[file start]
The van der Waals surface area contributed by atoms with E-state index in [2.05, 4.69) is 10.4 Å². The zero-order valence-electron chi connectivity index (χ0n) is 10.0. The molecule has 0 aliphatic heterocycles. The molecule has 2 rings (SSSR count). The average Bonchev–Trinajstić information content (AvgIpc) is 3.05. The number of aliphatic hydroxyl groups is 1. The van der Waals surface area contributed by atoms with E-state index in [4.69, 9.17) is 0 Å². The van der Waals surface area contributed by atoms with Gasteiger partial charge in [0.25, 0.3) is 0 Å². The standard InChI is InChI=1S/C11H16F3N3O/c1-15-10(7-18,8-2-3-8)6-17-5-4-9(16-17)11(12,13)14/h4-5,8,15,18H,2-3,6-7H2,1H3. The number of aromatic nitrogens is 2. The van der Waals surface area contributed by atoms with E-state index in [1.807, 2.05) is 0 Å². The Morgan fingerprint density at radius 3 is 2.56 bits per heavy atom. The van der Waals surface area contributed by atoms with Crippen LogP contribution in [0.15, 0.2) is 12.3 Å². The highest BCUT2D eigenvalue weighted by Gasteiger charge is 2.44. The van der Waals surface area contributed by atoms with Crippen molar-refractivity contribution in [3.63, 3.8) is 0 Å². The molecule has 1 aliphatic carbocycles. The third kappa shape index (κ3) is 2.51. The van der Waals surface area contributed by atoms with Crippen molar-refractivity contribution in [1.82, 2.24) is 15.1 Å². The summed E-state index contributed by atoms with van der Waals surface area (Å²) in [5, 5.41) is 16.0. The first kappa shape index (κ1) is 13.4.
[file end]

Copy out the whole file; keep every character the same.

The van der Waals surface area contributed by atoms with E-state index in [2.05, 4.69) is 10.4 Å². The zero-order valence-electron chi connectivity index (χ0n) is 10.0. The molecule has 0 aliphatic heterocycles. The molecule has 2 rings (SSSR count). The average Bonchev–Trinajstić information content (AvgIpc) is 3.05. The number of aliphatic hydroxyl groups is 1. The van der Waals surface area contributed by atoms with E-state index in [4.69, 9.17) is 0 Å². The van der Waals surface area contributed by atoms with Gasteiger partial charge in [0.25, 0.3) is 0 Å². The standard InChI is InChI=1S/C11H16F3N3O/c1-15-10(7-18,8-2-3-8)6-17-5-4-9(16-17)11(12,13)14/h4-5,8,15,18H,2-3,6-7H2,1H3. The number of aromatic nitrogens is 2. The van der Waals surface area contributed by atoms with E-state index in [1.807, 2.05) is 0 Å². The Morgan fingerprint density at radius 3 is 2.56 bits per heavy atom. The van der Waals surface area contributed by atoms with Crippen LogP contribution in [0.15, 0.2) is 12.3 Å². The highest BCUT2D eigenvalue weighted by Gasteiger charge is 2.44. The van der Waals surface area contributed by atoms with Crippen molar-refractivity contribution in [3.63, 3.8) is 0 Å². The molecule has 1 aliphatic carbocycles. The third kappa shape index (κ3) is 2.51. The van der Waals surface area contributed by atoms with Crippen molar-refractivity contribution in [1.82, 2.24) is 15.1 Å². The summed E-state index contributed by atoms with van der Waals surface area (Å²) in [5, 5.41) is 16.0. The first kappa shape index (κ1) is 13.4.